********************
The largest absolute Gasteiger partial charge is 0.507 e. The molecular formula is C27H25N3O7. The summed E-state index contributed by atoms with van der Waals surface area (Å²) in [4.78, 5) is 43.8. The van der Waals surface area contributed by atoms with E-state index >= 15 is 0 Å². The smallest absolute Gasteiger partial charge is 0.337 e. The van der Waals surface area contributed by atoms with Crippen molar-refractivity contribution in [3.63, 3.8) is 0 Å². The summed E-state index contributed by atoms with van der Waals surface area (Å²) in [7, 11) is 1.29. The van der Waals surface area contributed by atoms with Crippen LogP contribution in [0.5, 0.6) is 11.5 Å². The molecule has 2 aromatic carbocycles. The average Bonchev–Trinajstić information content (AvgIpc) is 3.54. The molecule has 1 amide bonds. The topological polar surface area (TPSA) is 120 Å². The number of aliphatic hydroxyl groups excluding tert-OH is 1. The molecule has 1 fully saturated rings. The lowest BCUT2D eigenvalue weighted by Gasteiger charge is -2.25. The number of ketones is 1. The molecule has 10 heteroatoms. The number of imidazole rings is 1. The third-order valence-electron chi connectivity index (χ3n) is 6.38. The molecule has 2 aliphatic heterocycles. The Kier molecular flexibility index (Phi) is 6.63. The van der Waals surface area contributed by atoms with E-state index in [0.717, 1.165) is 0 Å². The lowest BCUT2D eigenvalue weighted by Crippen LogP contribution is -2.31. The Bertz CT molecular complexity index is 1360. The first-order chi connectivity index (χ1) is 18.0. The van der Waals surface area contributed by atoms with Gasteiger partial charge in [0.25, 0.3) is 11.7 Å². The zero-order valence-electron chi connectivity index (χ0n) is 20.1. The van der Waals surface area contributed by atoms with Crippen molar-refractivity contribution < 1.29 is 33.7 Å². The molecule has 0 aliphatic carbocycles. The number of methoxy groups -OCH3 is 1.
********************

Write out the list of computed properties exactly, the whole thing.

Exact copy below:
The largest absolute Gasteiger partial charge is 0.507 e. The molecular formula is C27H25N3O7. The summed E-state index contributed by atoms with van der Waals surface area (Å²) in [4.78, 5) is 43.8. The van der Waals surface area contributed by atoms with E-state index >= 15 is 0 Å². The smallest absolute Gasteiger partial charge is 0.337 e. The van der Waals surface area contributed by atoms with Crippen molar-refractivity contribution in [3.63, 3.8) is 0 Å². The summed E-state index contributed by atoms with van der Waals surface area (Å²) in [7, 11) is 1.29. The van der Waals surface area contributed by atoms with Crippen LogP contribution in [0.5, 0.6) is 11.5 Å². The molecule has 2 aromatic carbocycles. The average Bonchev–Trinajstić information content (AvgIpc) is 3.54. The molecule has 1 amide bonds. The topological polar surface area (TPSA) is 120 Å². The number of aliphatic hydroxyl groups excluding tert-OH is 1. The molecule has 1 fully saturated rings. The lowest BCUT2D eigenvalue weighted by Gasteiger charge is -2.25. The number of ketones is 1. The molecule has 10 heteroatoms. The number of imidazole rings is 1. The third-order valence-electron chi connectivity index (χ3n) is 6.38. The molecule has 2 aliphatic heterocycles. The Kier molecular flexibility index (Phi) is 6.63. The van der Waals surface area contributed by atoms with E-state index in [0.717, 1.165) is 0 Å². The lowest BCUT2D eigenvalue weighted by Crippen LogP contribution is -2.31. The Bertz CT molecular complexity index is 1360. The first-order chi connectivity index (χ1) is 18.0. The van der Waals surface area contributed by atoms with Gasteiger partial charge in [0.25, 0.3) is 11.7 Å². The zero-order valence-electron chi connectivity index (χ0n) is 20.1. The van der Waals surface area contributed by atoms with Crippen molar-refractivity contribution < 1.29 is 33.7 Å². The molecule has 0 aliphatic carbocycles. The number of methoxy groups -OCH3 is 1.